CableLabs' virtualization efforts enter new realities

CableLabs has refocused and retooled its network virtualization and software-defined networking efforts following the recent departures of two execs linked to those initiatives, industry sources said.

CableLabs had been working on an overall cable virtualization framework, but that virtualization group is now taking more direct aim at the industry's pursuit of a Flexible MAC Architecture (FMA) that's focused on virtualizing the access network. Vendors and operators have likewise been eyeing network virtualization in recent years for activities involving the emerging distributed access architecture (DAA), which will extend more functionality toward the edges of the HFC network to mine more capacity out of the network and cut down on the power and space requirements of legacy centralized architectures.

This latest approach will essentially tighten the ties between CableLabs's initiatives involving FMC and network virtualization.

That FMA-related work by the retooled virtualization group will look at elements such as the control plane and management plane, and stay clear of work that's more closely linked to the data plane. Industry sources said this will enable the group to put more emphasis on the nearer-term needs of CableLabs's MSO members. Mark Bridges, VP of software at CableLabs, is heading up the organization's virtualization group.

Word of this shift in focus follows the recent departures of two execs who had major roles at CableLabs with respect to NFV and SDN -- Tetsuya Nakamura, who has now joined Amazon Web Services but has not elaborated on his role there; and Don Clarke, an NFV expert late of BT, who is "enjoying a career break to recharge."

CableLabs confirmed that Clarke and Nakamura are no longer with the organization. "We wish them the best and we are grateful for their faithful service and contributions to the industry," an official said in an emailed statement. "This does not reflect any change in our work on SDN/NFV," the official added, but did confirm that virtualization efforts will now tie into the work being done with the emerging Flexible MAC Architecture.

Speaking at a Light Reading-hosted breakfast session on virtualization during SCTE/ISBE's Cable-Tec Expo last fall in Atlanta, Clarke acknowledged that NFV holds some key technology advantages but that operators still "need a business driver" if they are to push forth and invest in this area. He likewise held that the cable industry also has an opportunity to rein in some of the fragmentation that has riddled portions of the NFV sector and "put a stake in the ground" with reference architectures.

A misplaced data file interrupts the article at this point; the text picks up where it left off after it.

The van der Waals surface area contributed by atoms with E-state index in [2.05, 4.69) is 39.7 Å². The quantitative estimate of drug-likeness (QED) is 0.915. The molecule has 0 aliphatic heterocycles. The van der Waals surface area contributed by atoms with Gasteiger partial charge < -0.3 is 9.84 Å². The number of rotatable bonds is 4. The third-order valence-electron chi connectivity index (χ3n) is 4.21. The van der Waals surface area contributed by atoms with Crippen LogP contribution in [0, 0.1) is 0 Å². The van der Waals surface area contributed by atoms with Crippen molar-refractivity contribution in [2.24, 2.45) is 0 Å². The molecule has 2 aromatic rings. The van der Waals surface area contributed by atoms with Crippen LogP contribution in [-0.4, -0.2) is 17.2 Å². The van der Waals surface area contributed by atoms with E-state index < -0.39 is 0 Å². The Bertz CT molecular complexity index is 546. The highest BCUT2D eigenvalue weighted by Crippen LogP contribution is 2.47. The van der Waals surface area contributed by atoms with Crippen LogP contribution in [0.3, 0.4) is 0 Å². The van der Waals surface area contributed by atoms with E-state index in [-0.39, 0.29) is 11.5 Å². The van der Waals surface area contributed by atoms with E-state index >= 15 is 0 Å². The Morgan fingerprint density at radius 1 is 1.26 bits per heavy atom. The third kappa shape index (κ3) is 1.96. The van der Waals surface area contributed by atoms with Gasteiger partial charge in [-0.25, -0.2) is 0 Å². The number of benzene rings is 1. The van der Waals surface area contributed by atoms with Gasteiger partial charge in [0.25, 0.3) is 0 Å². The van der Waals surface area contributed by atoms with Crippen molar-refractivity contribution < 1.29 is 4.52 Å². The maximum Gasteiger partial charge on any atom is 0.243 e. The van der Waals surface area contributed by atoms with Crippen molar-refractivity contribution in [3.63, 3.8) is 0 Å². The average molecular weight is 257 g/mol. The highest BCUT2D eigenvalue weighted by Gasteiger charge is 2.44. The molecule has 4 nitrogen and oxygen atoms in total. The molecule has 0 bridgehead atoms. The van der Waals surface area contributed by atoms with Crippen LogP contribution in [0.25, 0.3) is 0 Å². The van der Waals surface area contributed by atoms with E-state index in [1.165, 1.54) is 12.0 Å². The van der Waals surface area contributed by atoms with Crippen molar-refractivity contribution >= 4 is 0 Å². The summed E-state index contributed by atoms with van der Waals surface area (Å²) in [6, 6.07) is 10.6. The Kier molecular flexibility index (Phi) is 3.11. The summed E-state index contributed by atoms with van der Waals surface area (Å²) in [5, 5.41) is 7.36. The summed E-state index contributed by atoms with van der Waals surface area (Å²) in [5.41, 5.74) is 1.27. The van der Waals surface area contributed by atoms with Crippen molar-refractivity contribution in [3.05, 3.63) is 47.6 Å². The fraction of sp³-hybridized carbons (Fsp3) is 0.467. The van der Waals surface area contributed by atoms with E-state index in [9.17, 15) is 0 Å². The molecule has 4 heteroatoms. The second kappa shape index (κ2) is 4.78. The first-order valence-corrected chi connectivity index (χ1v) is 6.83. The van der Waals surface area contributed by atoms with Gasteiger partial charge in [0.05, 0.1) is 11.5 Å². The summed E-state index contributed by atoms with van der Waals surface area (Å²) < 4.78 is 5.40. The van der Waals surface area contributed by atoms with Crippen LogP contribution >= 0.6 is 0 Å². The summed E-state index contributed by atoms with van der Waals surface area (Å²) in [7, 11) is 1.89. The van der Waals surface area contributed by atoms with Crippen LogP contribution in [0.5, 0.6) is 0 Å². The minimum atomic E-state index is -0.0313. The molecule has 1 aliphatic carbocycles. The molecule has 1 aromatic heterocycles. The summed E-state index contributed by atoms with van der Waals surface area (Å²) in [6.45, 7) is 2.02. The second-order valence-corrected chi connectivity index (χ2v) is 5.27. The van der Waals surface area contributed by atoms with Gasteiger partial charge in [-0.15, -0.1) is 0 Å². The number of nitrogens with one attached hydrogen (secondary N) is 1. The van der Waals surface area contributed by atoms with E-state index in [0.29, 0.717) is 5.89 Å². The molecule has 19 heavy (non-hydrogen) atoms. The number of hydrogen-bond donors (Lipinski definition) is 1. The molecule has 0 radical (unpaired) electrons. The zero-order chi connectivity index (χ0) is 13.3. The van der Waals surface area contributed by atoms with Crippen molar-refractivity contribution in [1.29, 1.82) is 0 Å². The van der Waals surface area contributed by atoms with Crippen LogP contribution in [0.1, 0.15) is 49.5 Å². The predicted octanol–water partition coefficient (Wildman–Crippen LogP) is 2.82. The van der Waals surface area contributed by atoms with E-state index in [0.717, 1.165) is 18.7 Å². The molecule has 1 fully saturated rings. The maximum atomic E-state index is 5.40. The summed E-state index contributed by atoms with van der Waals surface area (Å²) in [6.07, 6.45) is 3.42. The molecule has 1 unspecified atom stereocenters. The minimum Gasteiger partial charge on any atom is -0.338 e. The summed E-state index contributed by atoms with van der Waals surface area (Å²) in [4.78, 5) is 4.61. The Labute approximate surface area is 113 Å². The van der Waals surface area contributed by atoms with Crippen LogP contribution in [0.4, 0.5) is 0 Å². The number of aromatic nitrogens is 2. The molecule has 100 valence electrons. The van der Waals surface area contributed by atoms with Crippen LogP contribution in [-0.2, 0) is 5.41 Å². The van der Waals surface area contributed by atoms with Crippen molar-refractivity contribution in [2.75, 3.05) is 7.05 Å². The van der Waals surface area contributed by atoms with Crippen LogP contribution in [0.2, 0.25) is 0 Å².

CableLabs has also been noodling on a virtualized cable modem termination system/converged cable access platform. But, given that such an effort would be more focused on product definitions rather than specifications and architectures, it's not clear if the group will be pursuing that any more.

This more focused commitment to virtualization does appear to represent a revised angle into an area that CableLabs has been working on since about 2014.

"This seems yet another sign that the cable industry is still not quite sure how to proceed on the broader network virtualization front yet," said Alan Breznick, Light Reading’s cable/video practice leader. "So instead the industry is doubling down on virtualizing the HFC access network, where it can produce quicker, more measurable gains. That makes sense."

Breznick said this shift in focus also makes sense because CableLabs' leading MSO members may well be pursuing their own virtualization frameworks, making it tough, if not impossible, for them all to agree on a common, industry-wide approach. "For instance," he noted, "Comcast may have very different ideas of the broader virtualization framework than, say, Cox or Charter or Liberty Global. So there may be no point in trying to hash out all those differences right now when they have more urgent items on their agendas."

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— Jeff Baumgartner, Senior Editor, Light Reading

e2mbcorp 4/4/2019 | 8:52:13 AM
The MAC is layer 2 Why is it called FMA, but then there's a statement that the focus in going to be on the transport and control planes.  The MAC is layer 2, also referred to as the Data Link Layer, sitting on top of the Physical layer 1.  Sometimes the MAC has two sub-layers, and sometimes it has three sublayers. So is the lower MAC shifting on the fly or are they actually making changes to TCP/IP?  I'd warn against doing that and still calling it Internet.  Is this part of the full duplex play?  Because anything between exactly two points is also not Internet.  Have they finally achieved a universal MAC which can look like any type of switch, without needing to run Ethernet over DOCSIS?  Ultimiately, I'd think that CableLabs would just want an elegant solution for simultaneous synchronous and asynchronous traffic on a single channel. But it sounds like they're still running a network on top of a network if DOCSIS is still only synchronous.
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